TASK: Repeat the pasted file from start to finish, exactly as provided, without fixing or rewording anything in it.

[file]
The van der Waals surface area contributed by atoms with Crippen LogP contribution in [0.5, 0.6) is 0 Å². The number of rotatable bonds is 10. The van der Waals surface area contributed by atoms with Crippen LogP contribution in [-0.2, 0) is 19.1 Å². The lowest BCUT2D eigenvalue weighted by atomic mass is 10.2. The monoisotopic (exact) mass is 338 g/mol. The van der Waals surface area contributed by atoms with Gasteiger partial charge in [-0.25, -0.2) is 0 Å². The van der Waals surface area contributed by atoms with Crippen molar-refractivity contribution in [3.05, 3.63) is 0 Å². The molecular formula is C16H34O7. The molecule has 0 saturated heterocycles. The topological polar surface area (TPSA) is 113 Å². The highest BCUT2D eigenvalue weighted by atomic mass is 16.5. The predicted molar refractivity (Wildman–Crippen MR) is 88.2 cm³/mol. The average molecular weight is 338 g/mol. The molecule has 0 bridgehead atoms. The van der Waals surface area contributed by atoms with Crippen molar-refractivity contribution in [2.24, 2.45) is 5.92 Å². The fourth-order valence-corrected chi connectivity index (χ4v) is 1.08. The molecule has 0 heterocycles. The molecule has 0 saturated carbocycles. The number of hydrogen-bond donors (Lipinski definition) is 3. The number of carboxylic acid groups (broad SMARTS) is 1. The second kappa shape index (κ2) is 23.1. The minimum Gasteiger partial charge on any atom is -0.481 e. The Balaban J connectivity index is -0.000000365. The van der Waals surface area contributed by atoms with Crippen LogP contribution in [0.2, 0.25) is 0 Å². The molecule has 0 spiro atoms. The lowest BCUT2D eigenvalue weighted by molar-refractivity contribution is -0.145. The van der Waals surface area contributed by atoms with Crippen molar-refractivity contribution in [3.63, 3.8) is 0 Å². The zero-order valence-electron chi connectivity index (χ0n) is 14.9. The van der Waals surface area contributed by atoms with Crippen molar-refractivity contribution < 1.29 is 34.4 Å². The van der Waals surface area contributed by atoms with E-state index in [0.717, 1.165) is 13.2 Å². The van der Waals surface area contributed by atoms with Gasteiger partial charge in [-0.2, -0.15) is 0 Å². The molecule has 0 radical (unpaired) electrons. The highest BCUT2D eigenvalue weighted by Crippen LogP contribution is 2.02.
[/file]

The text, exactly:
The van der Waals surface area contributed by atoms with Crippen LogP contribution in [0.5, 0.6) is 0 Å². The number of rotatable bonds is 10. The van der Waals surface area contributed by atoms with Crippen LogP contribution in [-0.2, 0) is 19.1 Å². The lowest BCUT2D eigenvalue weighted by atomic mass is 10.2. The monoisotopic (exact) mass is 338 g/mol. The van der Waals surface area contributed by atoms with Gasteiger partial charge in [-0.25, -0.2) is 0 Å². The van der Waals surface area contributed by atoms with Crippen molar-refractivity contribution in [3.05, 3.63) is 0 Å². The molecular formula is C16H34O7. The molecule has 0 saturated heterocycles. The topological polar surface area (TPSA) is 113 Å². The highest BCUT2D eigenvalue weighted by atomic mass is 16.5. The predicted molar refractivity (Wildman–Crippen MR) is 88.2 cm³/mol. The average molecular weight is 338 g/mol. The molecule has 0 bridgehead atoms. The van der Waals surface area contributed by atoms with Crippen molar-refractivity contribution in [2.24, 2.45) is 5.92 Å². The fourth-order valence-corrected chi connectivity index (χ4v) is 1.08. The molecule has 0 heterocycles. The molecule has 0 saturated carbocycles. The number of hydrogen-bond donors (Lipinski definition) is 3. The number of carboxylic acid groups (broad SMARTS) is 1. The second kappa shape index (κ2) is 23.1. The minimum Gasteiger partial charge on any atom is -0.481 e. The Balaban J connectivity index is -0.000000365. The van der Waals surface area contributed by atoms with Crippen LogP contribution in [0.2, 0.25) is 0 Å². The molecule has 0 spiro atoms. The lowest BCUT2D eigenvalue weighted by molar-refractivity contribution is -0.145. The van der Waals surface area contributed by atoms with Crippen molar-refractivity contribution in [3.63, 3.8) is 0 Å². The zero-order valence-electron chi connectivity index (χ0n) is 14.9. The van der Waals surface area contributed by atoms with Crippen molar-refractivity contribution < 1.29 is 34.4 Å². The van der Waals surface area contributed by atoms with E-state index in [0.717, 1.165) is 13.2 Å². The van der Waals surface area contributed by atoms with Gasteiger partial charge in [-0.2, -0.15) is 0 Å². The molecule has 0 radical (unpaired) electrons. The highest BCUT2D eigenvalue weighted by Crippen LogP contribution is 2.02.